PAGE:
However, this bourgeoisie versus proletariat kind of imagery does not explain many complexities of the modern trading system. To understand this, let us take the example of US imposing higher tariff rates on steel to show massive contradictions between different members of the TCC. Although, Chimni, in passing, concedes that there may be some contradictions between the TCC, these inconsistencies need to be carefully and fully understood.
A higher tariff on steel in the US will make it difficult for an Indian capitalist to export steel to the US (it is estimated that India will suffer a $300 million loss of steel exports). Further, it would lead to a direct conflict between the US government and the Indian government. Additionally, those American capitalists who use steel as an intermediary product, say in the construction sector, would see their cost of production go up. Thus, their interests will directly collide with that of the American steel capitalist and the American government.
The TCC versus subaltern kind of narrative also ignores the fact that often the interests of capitalists and workers are tied together. Reduced exports of India’s steel to US will also adversely affect the workers employed, directly and indirectly, by the steel industry.
Similarly, a higher steel tariff in the US would adversely impact ordinary workers employed in other sectors in the US that use steel as an intermediary product as Jared Bernstein and Dean Baker point out. There is evidence from India to show that erecting trade barriers on intermediary products to protect a certain industry (capitalist) adversely impacts not just other industries (capitalists) in the same country but also leads to job losses affecting the subaltern class. Worse, India or other countries could start retaliating against the US by say imposing higher tariffs on US exports to India, which will not only hurt the US capitalist and US workers but also Indian people who will now have to pay more for these products.
This alignment of interests of the TCC and the subaltern is closer and stronger in labour intensive sectors such as apparel that has immense job-creation and export potential. As the Economic Survey 2016-17 discusses, if India’s exports of labour-intensive sectors like clothes and shoes increase it will benefit not just the capitalist but also the numerous low skilled workers engaged in that sector including women.
The interests of the TCC and the subalterns are mish-mashed much more deeply when it comes to ‘global supply chains’ through which bulk of international trade takes place today. WTO rules become critical for such trade to ensure that everyone holds up to their end of the bargain. Therefore, while adopting a people-centric approach to the WTO is welcome, couching it in the ‘class-struggle’ vocabulary is an oversimplification.
Another myth in India about the WTO is that its rules come in way of India fully attaining the goal of food security. This story started developing after India adopted the National Food Security Act (NFSA) in 2013. The Indian food security programme has two components. First, procuring food from the farmers at administered prices (or minimum support prices). Second, distributing this food to consumers through state-run ration shops. The WTO rules allow for procurement, stockpiling and distribution for food security purposes.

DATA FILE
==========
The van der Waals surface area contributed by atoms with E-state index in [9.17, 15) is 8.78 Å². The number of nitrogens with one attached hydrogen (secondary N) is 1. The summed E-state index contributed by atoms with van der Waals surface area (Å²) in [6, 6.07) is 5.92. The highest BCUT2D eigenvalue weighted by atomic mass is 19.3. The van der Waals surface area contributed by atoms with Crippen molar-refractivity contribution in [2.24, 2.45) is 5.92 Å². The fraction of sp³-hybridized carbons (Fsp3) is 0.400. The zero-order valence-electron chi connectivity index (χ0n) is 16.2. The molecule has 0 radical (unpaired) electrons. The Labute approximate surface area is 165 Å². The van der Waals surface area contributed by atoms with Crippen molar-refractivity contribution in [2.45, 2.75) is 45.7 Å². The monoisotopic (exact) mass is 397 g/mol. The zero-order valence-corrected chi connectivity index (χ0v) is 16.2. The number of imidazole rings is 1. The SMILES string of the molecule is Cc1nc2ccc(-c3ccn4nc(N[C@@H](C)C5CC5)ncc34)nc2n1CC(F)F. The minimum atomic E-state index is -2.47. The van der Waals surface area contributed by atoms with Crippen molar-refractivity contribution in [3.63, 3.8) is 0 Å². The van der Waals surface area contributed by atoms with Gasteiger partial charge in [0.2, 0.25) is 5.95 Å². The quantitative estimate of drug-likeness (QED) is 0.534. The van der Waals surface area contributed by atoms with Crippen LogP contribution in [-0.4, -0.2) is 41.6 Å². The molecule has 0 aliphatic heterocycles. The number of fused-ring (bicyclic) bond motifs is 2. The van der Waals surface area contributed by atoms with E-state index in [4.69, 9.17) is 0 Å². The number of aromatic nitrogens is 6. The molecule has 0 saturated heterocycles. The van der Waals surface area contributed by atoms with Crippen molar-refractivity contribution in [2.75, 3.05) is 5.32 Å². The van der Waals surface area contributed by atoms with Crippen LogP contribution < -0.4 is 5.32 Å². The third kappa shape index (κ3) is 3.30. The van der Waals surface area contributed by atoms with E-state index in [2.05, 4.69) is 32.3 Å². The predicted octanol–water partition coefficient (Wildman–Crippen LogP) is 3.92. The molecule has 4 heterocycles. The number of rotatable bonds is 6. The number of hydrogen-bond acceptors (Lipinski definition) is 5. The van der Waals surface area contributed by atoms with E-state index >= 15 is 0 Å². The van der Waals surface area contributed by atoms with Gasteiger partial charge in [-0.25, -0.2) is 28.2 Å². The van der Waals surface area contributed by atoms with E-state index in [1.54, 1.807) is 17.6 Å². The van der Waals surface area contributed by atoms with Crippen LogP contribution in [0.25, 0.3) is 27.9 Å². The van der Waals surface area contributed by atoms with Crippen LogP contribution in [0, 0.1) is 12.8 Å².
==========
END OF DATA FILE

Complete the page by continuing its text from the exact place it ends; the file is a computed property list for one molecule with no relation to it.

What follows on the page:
However, under WTO rules, procurement at administered (not market) prices is trade-distorting if it exceeds 10% of the value of production based on the reference price of 1986-88 subject to any other commitments. A full rolling out of the FSA, aiming to cover 2/3rd of Indian population, will require massive procurement; resultantly India fears that it will breach the 10% subsidy cap. Thus, India has been arguing that WTO rules be changed to ensure that subsidies spent on procurement of food for food security purposes are not counted as trade distorting.
However, many other countries including developing countries like Pakistan do not support India’s stand on food security. These countries fear that India may dump this subsidised procured food in the international market leading to collapse of their domestic food prices and adversely affecting their own farmers (a classic case of conflicts between subalterns of India and Pakistan that ‘class’ analysis framework does not quite capture).
India needs to look for alternative solutions within the existing WTO rules. For example, WTO rules do not prohibit countries from giving direct income support to farmers provided it is not linked to production. Thus, the money that India spends on procuring food directly from farmers can be given to them as cash-transfers de-linked to production. Or a combination of public-procurement and cash-transfers within the 10% subsidy cap could also be a solution. Similarly, a system of cash-transfers could be used to empower consumers who could buy food of their choice from any shop of their choice.
There is anger against economic globalisation in the West. Critics of economic globalisation in India are keen to piggyback on this western anger. What is ignored is that this western anger has arisen because the centre of economic activity is shifting from North America and Western Europe to Asia and the global economy is getting more democratised. IMF data clearly shows this – the share of the G7 group—Canada, France, Germany, Italy, Japan, the UK and US – in the global GDP has fallen from half in 1990 to 30.9% in 2016.
On other hand, India’s share in the global GDP has doubled to an estimated 7.3% in 2016 from 3.6% in 1990. Moreover, the share of developing countries in the global trade has doubled since 1985, increasing from 33% in 2000 to 48% in 2015. This period has also witnessed a massive reduction in the number of people living in extreme poverty. Empirical studies have shown that trade liberalisation has had a positive impact on poverty reduction in India. Of course, trade liberalisation is no magic bullet, but it could have a significant dent on poverty if accompanied by right domestic policies.
It is also true that some aspects of WTO laws – like using the reference period of 1986-88 to calculate agricultural subsidies in 2018 – are biased against developing countries. Critiques by Chimni and by non-Left Indian lawyers are critical to help work towards fixing the flaws. Chimni himself recognises that greater market access to goods of developing countries or liberalisation of the labour market in the West will help developing countries. However, when, in the same breadth, WTO is described as part of a neo-imperial project, the space for constructive engagement with the system shrinks.
It damages WTO’s emancipatory potential especially for subaltern states (to borrow Chimni’s vocabulary). There is no other trade forum that gives voice to these subaltern states.
Therefore, a rule based multilateral trading regime based on principles of non-discrimination, uniformly applied through an effective dispute resolution mechanism is critical for developing countries like India. The WTO system needs to be strengthened and not scorned especially in the view of rising protectionism, unilateralism and mercantilist tendencies around the globe today.
Prabhash Ranjan is assistant professor of law, South Asian University. Views are personal.